School of Behavioral Sciences
Doctor of Education in Community Care and Counseling (EdD)
Social Comparison, Body Image, Social Media, Moderate, Young Adult Males
Counseling | Social and Behavioral Sciences
Hildreth, Tresa Lynn, "The Impact of Social Media Use on Social Comparison and Body Images of Young Adult Males" (2020). Doctoral Dissertations and Projects. 2749.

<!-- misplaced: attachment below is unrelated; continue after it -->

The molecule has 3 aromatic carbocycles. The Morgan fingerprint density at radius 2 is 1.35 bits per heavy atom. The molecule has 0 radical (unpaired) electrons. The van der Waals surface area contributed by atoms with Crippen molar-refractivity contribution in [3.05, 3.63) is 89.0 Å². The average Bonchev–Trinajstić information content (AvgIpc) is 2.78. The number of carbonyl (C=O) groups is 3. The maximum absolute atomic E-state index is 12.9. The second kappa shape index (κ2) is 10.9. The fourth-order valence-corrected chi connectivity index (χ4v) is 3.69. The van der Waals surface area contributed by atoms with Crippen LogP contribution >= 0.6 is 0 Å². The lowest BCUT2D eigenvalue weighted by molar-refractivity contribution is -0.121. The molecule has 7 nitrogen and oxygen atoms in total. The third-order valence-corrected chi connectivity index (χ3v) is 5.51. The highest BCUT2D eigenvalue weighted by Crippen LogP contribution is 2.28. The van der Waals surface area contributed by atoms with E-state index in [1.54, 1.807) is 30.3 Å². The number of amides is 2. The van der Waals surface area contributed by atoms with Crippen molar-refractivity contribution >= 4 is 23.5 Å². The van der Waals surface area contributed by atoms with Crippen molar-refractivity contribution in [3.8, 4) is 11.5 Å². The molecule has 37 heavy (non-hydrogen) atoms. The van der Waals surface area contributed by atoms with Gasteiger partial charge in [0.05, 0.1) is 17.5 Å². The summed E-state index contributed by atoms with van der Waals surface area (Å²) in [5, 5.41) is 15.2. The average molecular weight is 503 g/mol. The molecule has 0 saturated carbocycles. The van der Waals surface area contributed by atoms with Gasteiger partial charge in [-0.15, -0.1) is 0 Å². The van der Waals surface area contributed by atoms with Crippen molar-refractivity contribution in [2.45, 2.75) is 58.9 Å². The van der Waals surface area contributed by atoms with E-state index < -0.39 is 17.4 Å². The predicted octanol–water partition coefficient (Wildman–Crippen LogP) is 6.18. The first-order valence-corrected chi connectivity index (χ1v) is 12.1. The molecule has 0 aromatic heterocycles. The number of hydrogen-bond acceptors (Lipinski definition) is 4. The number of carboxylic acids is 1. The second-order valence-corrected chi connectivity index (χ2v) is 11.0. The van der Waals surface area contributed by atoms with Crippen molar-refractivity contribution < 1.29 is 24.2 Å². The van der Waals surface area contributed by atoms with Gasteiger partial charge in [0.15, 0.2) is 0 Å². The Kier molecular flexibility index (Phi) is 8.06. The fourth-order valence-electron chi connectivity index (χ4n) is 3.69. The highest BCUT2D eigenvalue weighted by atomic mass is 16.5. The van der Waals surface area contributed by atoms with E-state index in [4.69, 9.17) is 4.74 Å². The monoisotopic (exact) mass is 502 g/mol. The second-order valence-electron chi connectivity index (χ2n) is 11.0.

With the rise of social networking sites, young people are utilizing social platforms as an on-going avenue for comparison, specifically with regard to body image. Although issues of body image are often attributed to females, males struggle to live up to societal ideals of what a man should look like. This study highlights the body image comparisons that exist with young men and provides insight into the detrimental impact and consequences these comparisons can have on young men as they grow into adulthood. The purpose of this study was to investigate the relationship between social media use and body image concerns as it pertains to young adult males. Participants for this study were undergraduate male students ages 18-20 who were recruited from two secular colleges, a Christian university, as well as through a random sampling from a post sent out on Facebook. The sample size is 126 participants. The instrumentation used in this study is the Body Comparison Scale (BCS), Male Body Attitudes Scale (MBAS), and Social Media Intensity Scale (SMIS), a scale derived from the Facebook Intensity Scale (FBI). This study utilized a quantitative, correlational design. The study used multiple predictor variables (social media use, number of friends/followers, and time spent on social media), one criterion variable (body image), and one moderator variable (social comparison). After all of the data was collected through Qualtrics, it was analyzed using a multiple regression analysis to measure the correlation between the social media predictor variables and body image. In addition, three separate multiple regression analyses were conducted in order to examine the moderator effects.